Even the native Alaska Tlingit Indians that live near Juneau have integrated this peculiar mystery into their religious culture. They believe an evil spirit named Kushtaka, a cross between a man and an otter, captures people who have drowned or gotten lost, whisking them away to his realm never to be seen again. Evil spirits or not, the rate of people reported missing in Alaska is almost twice the national average. While many cases involve runaways or people who return home, Alaska also has the highest percentage of missing people who are never found
Accidental injuries are the third-highest cause of death in Alaska, twice the national incidence rate [source: Alaska Division of Public Health]. In addition to car accidents, this category of fatalities can also include people falling down mountains or slipping in the spaces between glaciers, called crevasses. Of those accidental deaths, drowning is the third-highest cause [source: Alaska Department of Public Safety]. Many times, the cold temperatures cause bodies to sink to the bottom of the water rather than float to the top, adding another challenge to finding missing people.
Originally posted by BABYBULL24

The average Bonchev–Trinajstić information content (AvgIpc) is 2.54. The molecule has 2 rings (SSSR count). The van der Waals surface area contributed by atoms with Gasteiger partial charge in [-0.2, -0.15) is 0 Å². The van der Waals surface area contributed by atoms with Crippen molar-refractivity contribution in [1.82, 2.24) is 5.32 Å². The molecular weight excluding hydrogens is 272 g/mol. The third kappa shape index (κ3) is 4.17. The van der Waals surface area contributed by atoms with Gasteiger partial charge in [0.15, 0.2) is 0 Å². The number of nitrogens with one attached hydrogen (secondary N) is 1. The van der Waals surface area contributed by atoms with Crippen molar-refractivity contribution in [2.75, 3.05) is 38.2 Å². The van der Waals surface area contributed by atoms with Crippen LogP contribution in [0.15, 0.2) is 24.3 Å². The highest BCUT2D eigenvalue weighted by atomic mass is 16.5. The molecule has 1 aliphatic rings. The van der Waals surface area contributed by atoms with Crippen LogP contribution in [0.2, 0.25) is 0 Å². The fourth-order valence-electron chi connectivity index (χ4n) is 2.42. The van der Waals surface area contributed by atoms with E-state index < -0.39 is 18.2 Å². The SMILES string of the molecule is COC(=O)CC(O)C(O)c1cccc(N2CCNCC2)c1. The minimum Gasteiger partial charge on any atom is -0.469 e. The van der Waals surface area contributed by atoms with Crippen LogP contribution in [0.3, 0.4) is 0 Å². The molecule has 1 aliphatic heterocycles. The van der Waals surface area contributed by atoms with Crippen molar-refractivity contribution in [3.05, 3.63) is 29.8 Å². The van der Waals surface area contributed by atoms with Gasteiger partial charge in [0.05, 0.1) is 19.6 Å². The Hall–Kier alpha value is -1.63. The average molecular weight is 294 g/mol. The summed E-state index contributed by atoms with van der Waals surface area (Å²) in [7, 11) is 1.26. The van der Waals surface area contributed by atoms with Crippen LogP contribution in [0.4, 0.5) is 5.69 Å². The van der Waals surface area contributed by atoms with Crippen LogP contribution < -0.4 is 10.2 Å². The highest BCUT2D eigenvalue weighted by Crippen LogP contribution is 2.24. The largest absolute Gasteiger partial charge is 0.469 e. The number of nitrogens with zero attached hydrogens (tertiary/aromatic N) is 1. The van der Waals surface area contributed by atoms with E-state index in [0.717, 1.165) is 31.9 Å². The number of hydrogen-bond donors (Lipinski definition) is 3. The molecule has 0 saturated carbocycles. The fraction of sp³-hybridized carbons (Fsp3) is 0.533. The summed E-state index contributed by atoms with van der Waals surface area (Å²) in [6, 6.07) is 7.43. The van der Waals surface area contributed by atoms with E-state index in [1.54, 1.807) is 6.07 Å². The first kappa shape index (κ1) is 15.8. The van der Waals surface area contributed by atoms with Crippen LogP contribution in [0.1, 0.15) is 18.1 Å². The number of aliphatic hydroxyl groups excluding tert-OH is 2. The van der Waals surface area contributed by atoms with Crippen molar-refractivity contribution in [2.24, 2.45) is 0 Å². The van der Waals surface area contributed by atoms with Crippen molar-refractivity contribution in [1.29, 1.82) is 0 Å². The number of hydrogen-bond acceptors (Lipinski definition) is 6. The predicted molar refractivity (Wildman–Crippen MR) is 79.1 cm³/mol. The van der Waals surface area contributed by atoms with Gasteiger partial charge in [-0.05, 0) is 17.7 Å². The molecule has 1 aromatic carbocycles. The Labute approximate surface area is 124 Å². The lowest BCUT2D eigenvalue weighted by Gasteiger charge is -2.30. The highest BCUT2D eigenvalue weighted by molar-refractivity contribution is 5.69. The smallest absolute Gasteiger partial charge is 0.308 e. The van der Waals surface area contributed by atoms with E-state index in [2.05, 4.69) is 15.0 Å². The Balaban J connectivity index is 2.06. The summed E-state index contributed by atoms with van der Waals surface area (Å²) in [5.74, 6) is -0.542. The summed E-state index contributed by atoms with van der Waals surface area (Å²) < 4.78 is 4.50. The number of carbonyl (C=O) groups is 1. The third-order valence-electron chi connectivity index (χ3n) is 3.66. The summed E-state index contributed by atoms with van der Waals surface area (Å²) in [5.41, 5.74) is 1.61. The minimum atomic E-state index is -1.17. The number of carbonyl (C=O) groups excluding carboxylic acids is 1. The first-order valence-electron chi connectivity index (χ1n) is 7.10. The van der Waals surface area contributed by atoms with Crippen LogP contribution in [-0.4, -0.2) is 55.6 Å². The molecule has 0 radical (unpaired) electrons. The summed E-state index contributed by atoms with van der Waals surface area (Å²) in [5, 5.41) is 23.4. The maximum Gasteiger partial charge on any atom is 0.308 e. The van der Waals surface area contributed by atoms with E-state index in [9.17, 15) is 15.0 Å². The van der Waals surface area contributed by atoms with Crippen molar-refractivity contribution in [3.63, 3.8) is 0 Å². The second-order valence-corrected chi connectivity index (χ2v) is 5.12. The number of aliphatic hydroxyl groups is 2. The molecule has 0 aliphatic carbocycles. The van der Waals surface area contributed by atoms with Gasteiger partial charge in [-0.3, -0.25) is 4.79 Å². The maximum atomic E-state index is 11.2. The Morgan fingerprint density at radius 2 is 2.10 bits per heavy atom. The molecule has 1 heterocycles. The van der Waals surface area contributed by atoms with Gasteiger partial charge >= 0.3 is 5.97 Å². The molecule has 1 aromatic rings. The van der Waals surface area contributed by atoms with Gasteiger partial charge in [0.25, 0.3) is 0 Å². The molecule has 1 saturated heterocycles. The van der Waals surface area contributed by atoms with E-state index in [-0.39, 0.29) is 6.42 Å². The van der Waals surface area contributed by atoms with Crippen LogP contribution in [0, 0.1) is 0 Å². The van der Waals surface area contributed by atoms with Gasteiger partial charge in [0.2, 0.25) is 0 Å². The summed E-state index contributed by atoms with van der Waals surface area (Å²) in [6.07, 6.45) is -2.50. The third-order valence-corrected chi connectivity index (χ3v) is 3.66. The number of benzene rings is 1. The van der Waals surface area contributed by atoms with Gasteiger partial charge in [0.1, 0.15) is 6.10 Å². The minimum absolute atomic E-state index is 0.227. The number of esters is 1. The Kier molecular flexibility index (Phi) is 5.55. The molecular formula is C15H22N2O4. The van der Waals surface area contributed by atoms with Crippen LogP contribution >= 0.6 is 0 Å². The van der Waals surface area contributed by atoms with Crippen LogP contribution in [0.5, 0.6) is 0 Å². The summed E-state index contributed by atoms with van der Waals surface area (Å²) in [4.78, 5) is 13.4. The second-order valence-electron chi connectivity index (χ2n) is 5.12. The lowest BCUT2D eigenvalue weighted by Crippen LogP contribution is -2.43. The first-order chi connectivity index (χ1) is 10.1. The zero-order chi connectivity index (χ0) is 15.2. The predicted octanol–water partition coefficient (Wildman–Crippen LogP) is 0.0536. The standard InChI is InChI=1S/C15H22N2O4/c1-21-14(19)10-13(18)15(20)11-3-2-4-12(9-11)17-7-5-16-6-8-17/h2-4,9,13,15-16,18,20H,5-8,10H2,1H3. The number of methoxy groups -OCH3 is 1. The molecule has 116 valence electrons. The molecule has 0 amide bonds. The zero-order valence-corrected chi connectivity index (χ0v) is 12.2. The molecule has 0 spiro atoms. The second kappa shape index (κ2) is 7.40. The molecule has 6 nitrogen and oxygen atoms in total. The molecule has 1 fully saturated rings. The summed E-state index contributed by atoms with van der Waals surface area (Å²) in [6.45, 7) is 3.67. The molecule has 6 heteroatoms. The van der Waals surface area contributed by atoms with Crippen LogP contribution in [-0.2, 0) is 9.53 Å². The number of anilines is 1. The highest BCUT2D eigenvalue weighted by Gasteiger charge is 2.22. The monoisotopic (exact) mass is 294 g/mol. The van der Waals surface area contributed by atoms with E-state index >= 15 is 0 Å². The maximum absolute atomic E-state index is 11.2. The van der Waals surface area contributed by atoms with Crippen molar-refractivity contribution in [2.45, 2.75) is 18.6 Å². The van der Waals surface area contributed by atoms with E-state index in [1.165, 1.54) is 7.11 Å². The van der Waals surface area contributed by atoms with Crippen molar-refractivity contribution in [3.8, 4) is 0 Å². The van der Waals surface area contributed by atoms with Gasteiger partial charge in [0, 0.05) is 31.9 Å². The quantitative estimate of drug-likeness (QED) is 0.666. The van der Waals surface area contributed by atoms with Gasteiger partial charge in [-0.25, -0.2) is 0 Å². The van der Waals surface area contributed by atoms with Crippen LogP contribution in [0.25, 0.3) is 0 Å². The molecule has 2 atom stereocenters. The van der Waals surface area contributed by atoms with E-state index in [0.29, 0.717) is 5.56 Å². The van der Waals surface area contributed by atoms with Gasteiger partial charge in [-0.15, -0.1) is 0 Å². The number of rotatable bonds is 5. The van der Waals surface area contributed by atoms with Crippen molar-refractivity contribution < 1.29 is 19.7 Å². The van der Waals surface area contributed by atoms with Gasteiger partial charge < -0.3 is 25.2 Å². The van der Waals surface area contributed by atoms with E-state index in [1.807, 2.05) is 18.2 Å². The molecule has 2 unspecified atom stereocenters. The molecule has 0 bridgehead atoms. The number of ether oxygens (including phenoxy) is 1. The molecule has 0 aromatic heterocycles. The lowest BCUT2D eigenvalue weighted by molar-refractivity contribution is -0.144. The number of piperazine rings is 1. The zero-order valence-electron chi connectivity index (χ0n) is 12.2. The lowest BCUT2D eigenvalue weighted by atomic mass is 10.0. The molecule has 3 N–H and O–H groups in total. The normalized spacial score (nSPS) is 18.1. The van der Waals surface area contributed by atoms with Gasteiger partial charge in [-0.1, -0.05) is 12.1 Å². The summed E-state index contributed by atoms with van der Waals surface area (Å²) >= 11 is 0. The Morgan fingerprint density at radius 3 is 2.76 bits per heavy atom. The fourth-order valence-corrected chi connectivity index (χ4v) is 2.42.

"Amid the untouched beauty of Alaska's varying landscape, a mystery lingers. Because people seem to go missing at an eerily high rate, a large section of the state has come to be called Alaska's Bermuda Triangle. Planes go down, hikers go missing and Alaskan residents and tourists seem to vanish into the largely untouched backdrop.
The so-called Bermuda Triangle slices through four of the state's regions, from the southeastern wilderness and fjords to the interior tundra and up to the arctic mountain ranges. Its points include the large swath of land from Juneau and Yakutat in the southeast, the Barrow mountain range in the north, and Anchorage in the center of the state."
edit on 20-1-2012 by imnothereru because: (no reason given)